Outcomes (Endpoints):
  • The reduction in residue burning (wheat area under burning) through Happy Seeder adoption (primary outcome)
  • Reduction in CO, NO, CH4, and particulate matter (quantity per year) emission from reduced residue burning (primary outcome)
  • Disability-Adjusted Life Years (DALY) saved due to reduced air pollution (final outcome)
Unit of Analysis:
village; household; plot

1. Adoption of conservation agriculture (especially Happy Seeder) reduces farmer practice of burning rice residues.

2. By reducing the residue burning, Happy Seeder adoption reduces the emission of air pollutants.


Unit of Intervention or Assignment:
village; household; plot
Number of Clusters in Sample:
Number of Individuals in Sample:
1021 farm households
Size of Treatment, Control, or Comparison Subsamples:
Numebr of treatment villages = 52; Number of control villages = 70.

Supplementary Files

Other Documents:
References: References Happy Seeder Study.pdf
Power and Sample Size Estimation: Power and Sample Size Estimation.pdf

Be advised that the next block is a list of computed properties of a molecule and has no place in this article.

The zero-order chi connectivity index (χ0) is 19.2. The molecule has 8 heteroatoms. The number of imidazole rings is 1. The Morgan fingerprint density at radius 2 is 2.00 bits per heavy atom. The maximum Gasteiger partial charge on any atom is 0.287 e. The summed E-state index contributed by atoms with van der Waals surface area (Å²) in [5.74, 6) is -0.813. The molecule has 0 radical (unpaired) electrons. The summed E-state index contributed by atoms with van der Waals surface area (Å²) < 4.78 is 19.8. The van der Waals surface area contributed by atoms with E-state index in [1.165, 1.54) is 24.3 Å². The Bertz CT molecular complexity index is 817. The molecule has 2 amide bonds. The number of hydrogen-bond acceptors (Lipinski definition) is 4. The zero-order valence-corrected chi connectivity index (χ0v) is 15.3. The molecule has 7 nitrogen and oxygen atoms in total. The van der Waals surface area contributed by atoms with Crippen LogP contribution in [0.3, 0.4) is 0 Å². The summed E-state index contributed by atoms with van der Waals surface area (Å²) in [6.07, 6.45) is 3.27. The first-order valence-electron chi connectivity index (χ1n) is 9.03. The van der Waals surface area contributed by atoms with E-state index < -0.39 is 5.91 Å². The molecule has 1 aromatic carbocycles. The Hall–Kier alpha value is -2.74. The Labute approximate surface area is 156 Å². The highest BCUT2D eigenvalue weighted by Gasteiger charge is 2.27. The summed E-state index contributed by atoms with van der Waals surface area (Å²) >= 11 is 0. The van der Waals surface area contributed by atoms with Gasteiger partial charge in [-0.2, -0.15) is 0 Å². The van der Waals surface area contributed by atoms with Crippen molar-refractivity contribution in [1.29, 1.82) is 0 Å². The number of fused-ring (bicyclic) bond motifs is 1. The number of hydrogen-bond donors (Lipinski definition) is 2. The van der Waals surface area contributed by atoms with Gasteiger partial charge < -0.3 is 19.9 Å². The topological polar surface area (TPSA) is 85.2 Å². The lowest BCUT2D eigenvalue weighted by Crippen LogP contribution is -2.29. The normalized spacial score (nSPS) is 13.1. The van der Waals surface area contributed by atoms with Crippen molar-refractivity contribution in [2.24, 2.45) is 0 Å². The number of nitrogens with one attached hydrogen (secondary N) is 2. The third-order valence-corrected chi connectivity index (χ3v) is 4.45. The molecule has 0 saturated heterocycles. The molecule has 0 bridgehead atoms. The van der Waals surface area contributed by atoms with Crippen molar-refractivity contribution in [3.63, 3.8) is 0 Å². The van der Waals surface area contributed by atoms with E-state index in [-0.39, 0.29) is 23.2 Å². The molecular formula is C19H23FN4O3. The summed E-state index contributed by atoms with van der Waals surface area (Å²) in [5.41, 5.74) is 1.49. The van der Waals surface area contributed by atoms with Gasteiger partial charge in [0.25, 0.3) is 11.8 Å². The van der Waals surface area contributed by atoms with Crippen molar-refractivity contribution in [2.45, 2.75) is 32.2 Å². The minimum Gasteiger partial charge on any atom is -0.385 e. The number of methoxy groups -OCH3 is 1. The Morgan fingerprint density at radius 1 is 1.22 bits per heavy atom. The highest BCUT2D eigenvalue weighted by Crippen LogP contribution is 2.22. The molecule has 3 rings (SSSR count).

Outcomes Data

We propose a triangulation approach in which the evidence on residue burning comes from different sources – (i) village surveys (i.e., key informant interviews and focus group discussions) and farm-household surveys, (ii) fire detection by satellite, and (iii) detection of emission of gases (CO2, CH4, CO) from biomass burning by satellites.
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Data Previously Used?
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Treatment Assignment Data

Participation or Assignment Information:
Data Obtained by the Study Researchers?
Data Previously Used?
Data Access:
Data Obtained by the Study Researchers?
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Data Analysis

Data Analysis Status:

Study Materials

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Registration Category

Registration Category:
Prospective, Category 1: Data for measuring impacts have not been collected

Completion Overview

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Unit of Analysis:
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Preliminary Report:
Preliminary Report URL:
Summary of Findings:
Paper Summary:
Paper Citation:

Data Availability

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Other Materials

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Description of Changes:

Study Stopped